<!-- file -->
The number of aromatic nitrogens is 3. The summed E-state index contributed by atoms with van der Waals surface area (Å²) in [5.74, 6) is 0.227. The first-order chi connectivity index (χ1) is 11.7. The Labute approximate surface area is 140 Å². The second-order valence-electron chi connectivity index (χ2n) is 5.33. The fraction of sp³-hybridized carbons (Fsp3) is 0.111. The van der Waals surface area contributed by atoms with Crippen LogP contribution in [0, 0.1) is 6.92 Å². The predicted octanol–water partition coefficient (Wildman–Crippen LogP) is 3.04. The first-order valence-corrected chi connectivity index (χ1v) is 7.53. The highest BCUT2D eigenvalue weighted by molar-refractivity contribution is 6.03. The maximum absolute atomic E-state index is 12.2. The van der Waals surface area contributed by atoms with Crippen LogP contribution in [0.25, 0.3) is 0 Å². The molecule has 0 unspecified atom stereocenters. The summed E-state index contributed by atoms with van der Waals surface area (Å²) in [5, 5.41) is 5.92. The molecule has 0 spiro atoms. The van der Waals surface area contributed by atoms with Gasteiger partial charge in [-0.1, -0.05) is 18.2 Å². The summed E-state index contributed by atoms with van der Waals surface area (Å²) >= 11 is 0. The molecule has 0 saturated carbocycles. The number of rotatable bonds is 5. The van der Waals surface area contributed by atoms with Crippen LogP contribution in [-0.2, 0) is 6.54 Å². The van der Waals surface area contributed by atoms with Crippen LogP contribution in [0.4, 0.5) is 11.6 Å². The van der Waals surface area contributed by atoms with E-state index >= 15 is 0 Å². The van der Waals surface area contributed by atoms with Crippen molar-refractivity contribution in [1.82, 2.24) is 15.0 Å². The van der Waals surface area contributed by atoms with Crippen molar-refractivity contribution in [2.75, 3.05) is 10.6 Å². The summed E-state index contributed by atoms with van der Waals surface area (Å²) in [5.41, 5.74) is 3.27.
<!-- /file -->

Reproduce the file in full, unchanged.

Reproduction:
The number of aromatic nitrogens is 3. The summed E-state index contributed by atoms with van der Waals surface area (Å²) in [5.74, 6) is 0.227. The first-order chi connectivity index (χ1) is 11.7. The Labute approximate surface area is 140 Å². The second-order valence-electron chi connectivity index (χ2n) is 5.33. The fraction of sp³-hybridized carbons (Fsp3) is 0.111. The van der Waals surface area contributed by atoms with Crippen LogP contribution in [0, 0.1) is 6.92 Å². The predicted octanol–water partition coefficient (Wildman–Crippen LogP) is 3.04. The first-order valence-corrected chi connectivity index (χ1v) is 7.53. The highest BCUT2D eigenvalue weighted by molar-refractivity contribution is 6.03. The maximum absolute atomic E-state index is 12.2. The van der Waals surface area contributed by atoms with Crippen LogP contribution in [0.25, 0.3) is 0 Å². The molecule has 0 unspecified atom stereocenters. The summed E-state index contributed by atoms with van der Waals surface area (Å²) in [5, 5.41) is 5.92. The molecule has 0 spiro atoms. The van der Waals surface area contributed by atoms with Gasteiger partial charge in [-0.1, -0.05) is 18.2 Å². The summed E-state index contributed by atoms with van der Waals surface area (Å²) >= 11 is 0. The molecule has 0 saturated carbocycles. The number of rotatable bonds is 5. The van der Waals surface area contributed by atoms with Crippen LogP contribution in [-0.2, 0) is 6.54 Å². The van der Waals surface area contributed by atoms with Crippen LogP contribution in [0.4, 0.5) is 11.6 Å². The van der Waals surface area contributed by atoms with E-state index >= 15 is 0 Å². The van der Waals surface area contributed by atoms with Crippen molar-refractivity contribution in [1.82, 2.24) is 15.0 Å². The van der Waals surface area contributed by atoms with Crippen molar-refractivity contribution in [2.75, 3.05) is 10.6 Å². The summed E-state index contributed by atoms with van der Waals surface area (Å²) in [5.41, 5.74) is 3.27.